ASSU and GSC student government representatives remain divided over an undergraduate senate bill expressing support for the California Dream Act. The bill failed to pass the Graduate Student Council (GSC) on Oct. 5 after coasting through the Undergraduate Senate unanimously.
The bill, rejected by a majority of the GSC over concerns about illegal immigrants’ employability, would have authorized ASSU President Michael Cruz ’12 to lobby for California Governor Jerry Brown’s passage of California Assembly Bill AB 131, otherwise known as the Dream Act.
The act, signed into law by Brown on Oct. 8, is part of a legislative package referred to as the California Dream Act, which authorizes illegal immigrant students who meet GPA requirements, graduate from a California high school and enter the U.S. before age 16 to apply for state-funded financial aid.
“It’s extremely important for undocumented students because it allows them more open access to educational opportunities,” said Jayashri Srikantiah, professor of law and director of Stanford’s Immigrants’ Rights Clinic. “It signals that there’s now statewide recognition that undocumented students should have equal access to opportunities, and that the state itself has recognized that need.”
After a national version of the bill was rejected late last year in Washington, D.C., California’s passage of the controversial measure is a vindication for proponents of access to higher education for undocumented youth.
“It’s going to be critical,” Srikantiah said. “It sends a signal that these students are welcome, part of our communities and ought to be attending California public universities as members of our state.”
“It was a difficult vote,” said Manish Choudhary, a second-year engineering graduate student and public relations and communications director for the GSC, where the bill was defeated 2-4. “But when you make a law, [illegal aliens] should not get an advantage.”
This advantage would be over international students, who do not have access to financial aid from public funds.
“I can’t really say much. I was upset,” said ASSU Senator and the bill’s co-author Brianna Pang ‘13. “But they voted, and they have every right to vote.”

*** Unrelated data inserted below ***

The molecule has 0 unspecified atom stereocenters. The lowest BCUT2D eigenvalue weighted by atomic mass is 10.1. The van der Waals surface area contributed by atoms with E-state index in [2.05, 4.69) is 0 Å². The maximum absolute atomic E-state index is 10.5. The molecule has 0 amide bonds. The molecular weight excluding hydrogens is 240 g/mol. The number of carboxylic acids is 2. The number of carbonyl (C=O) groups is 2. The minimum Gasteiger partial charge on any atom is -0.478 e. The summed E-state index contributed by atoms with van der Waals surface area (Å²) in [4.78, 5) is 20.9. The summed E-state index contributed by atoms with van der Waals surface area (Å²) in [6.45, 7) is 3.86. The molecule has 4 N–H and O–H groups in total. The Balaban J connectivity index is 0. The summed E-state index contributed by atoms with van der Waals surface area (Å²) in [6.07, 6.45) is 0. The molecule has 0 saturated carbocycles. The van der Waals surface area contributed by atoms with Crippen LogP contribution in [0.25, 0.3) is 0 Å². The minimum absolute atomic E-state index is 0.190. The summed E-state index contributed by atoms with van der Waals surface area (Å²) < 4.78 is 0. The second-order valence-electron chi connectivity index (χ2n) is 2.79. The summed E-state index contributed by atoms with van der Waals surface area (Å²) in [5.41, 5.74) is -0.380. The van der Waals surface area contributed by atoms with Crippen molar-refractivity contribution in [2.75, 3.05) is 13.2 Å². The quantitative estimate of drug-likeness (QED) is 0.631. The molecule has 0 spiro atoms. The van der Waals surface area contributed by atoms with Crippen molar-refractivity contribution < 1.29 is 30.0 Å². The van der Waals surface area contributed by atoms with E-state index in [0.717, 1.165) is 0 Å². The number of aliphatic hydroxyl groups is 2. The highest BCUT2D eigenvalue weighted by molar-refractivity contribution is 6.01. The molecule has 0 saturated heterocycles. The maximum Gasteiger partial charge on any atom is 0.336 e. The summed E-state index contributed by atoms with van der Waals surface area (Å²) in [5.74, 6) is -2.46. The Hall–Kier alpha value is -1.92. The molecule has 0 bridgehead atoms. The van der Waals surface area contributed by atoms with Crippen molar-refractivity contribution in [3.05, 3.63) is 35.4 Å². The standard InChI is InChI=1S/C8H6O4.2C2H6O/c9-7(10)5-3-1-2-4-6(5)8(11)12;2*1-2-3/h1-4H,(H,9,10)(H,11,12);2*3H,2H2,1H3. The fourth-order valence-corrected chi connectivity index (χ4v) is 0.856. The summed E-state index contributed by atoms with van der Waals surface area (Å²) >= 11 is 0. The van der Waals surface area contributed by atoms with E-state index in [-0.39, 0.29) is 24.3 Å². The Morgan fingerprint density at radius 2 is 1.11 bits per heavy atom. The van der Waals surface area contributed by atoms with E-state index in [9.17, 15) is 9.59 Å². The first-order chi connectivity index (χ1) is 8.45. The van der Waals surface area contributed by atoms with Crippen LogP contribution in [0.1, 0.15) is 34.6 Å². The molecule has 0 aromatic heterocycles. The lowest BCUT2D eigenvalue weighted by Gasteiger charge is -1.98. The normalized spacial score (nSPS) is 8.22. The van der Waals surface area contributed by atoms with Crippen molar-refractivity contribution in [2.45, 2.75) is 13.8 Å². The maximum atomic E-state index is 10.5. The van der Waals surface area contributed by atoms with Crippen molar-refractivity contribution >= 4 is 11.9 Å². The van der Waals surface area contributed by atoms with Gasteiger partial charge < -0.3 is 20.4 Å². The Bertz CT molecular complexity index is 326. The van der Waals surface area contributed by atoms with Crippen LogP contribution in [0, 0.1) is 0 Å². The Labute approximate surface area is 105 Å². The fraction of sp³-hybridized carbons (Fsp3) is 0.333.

“At Stanford, I feel like [the California Dream Act] is more of a symbolic thing,” she said. “With most Stanford students, they get private financial aid from Stanford anyway. But the passage can also set the tone for the overall national conversation about the national Dream Act.”
The majority of the GSC, however, cast aside symbolism to examine the Senate bill from a practical angle.
“People who are here illegally will have access to state funds, and people who are here legally will not have access to the funds–that doesn’t sound right,” Choudhary said. “And [students] will not be able to find jobs because they do not have the legal right to work.”
“I felt like a lot of opinions on undocumented immigrants were uninformed,” Pang said. “I feel like a lot of GSC members didn’t necessarily know that much about citizenship and the Dream Act itself.”
Srikantiah echoed the Undergraduate Senate’s vote.
“We have to take a step back here and revisit the…issue, which is that the reality of our immigration system is that there are tens of millions of undocumented people in this country, and many of those are children who, as a practical matter, are going to be spending their lives in [the U.S.],” she said.
“We have to think about how we treat members of our community and [whether] we want to be encouraging them to get higher education,” she continued. “I think the answer to that question has to be yes.”